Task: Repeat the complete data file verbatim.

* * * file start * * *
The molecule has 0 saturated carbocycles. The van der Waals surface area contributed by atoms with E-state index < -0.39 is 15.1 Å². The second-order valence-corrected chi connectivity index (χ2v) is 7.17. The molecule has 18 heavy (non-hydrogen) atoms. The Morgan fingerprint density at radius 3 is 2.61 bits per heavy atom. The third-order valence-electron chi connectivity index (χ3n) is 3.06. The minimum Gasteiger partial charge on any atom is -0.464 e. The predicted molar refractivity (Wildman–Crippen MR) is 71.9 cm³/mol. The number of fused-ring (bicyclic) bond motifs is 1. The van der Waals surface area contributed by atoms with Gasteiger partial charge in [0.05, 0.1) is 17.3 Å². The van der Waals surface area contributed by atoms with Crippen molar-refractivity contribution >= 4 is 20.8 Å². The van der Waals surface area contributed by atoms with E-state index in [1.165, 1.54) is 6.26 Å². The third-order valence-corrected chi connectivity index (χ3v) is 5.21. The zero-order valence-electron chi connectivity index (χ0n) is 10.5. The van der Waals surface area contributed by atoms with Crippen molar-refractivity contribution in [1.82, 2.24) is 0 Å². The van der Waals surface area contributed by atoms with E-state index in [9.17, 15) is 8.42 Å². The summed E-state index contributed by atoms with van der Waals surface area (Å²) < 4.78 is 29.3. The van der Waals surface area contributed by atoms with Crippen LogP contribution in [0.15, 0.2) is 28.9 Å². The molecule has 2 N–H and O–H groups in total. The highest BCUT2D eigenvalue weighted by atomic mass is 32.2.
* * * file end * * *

The molecule has 0 saturated carbocycles. The van der Waals surface area contributed by atoms with E-state index < -0.39 is 15.1 Å². The second-order valence-corrected chi connectivity index (χ2v) is 7.17. The molecule has 18 heavy (non-hydrogen) atoms. The Morgan fingerprint density at radius 3 is 2.61 bits per heavy atom. The third-order valence-electron chi connectivity index (χ3n) is 3.06. The minimum Gasteiger partial charge on any atom is -0.464 e. The predicted molar refractivity (Wildman–Crippen MR) is 71.9 cm³/mol. The number of fused-ring (bicyclic) bond motifs is 1. The van der Waals surface area contributed by atoms with Gasteiger partial charge in [0.05, 0.1) is 17.3 Å². The van der Waals surface area contributed by atoms with Crippen molar-refractivity contribution >= 4 is 20.8 Å². The van der Waals surface area contributed by atoms with E-state index in [1.165, 1.54) is 6.26 Å². The third-order valence-corrected chi connectivity index (χ3v) is 5.21. The zero-order valence-electron chi connectivity index (χ0n) is 10.5. The van der Waals surface area contributed by atoms with Crippen molar-refractivity contribution in [1.82, 2.24) is 0 Å². The van der Waals surface area contributed by atoms with E-state index in [9.17, 15) is 8.42 Å². The summed E-state index contributed by atoms with van der Waals surface area (Å²) < 4.78 is 29.3. The van der Waals surface area contributed by atoms with Crippen LogP contribution in [0.15, 0.2) is 28.9 Å². The molecule has 2 N–H and O–H groups in total. The highest BCUT2D eigenvalue weighted by atomic mass is 32.2.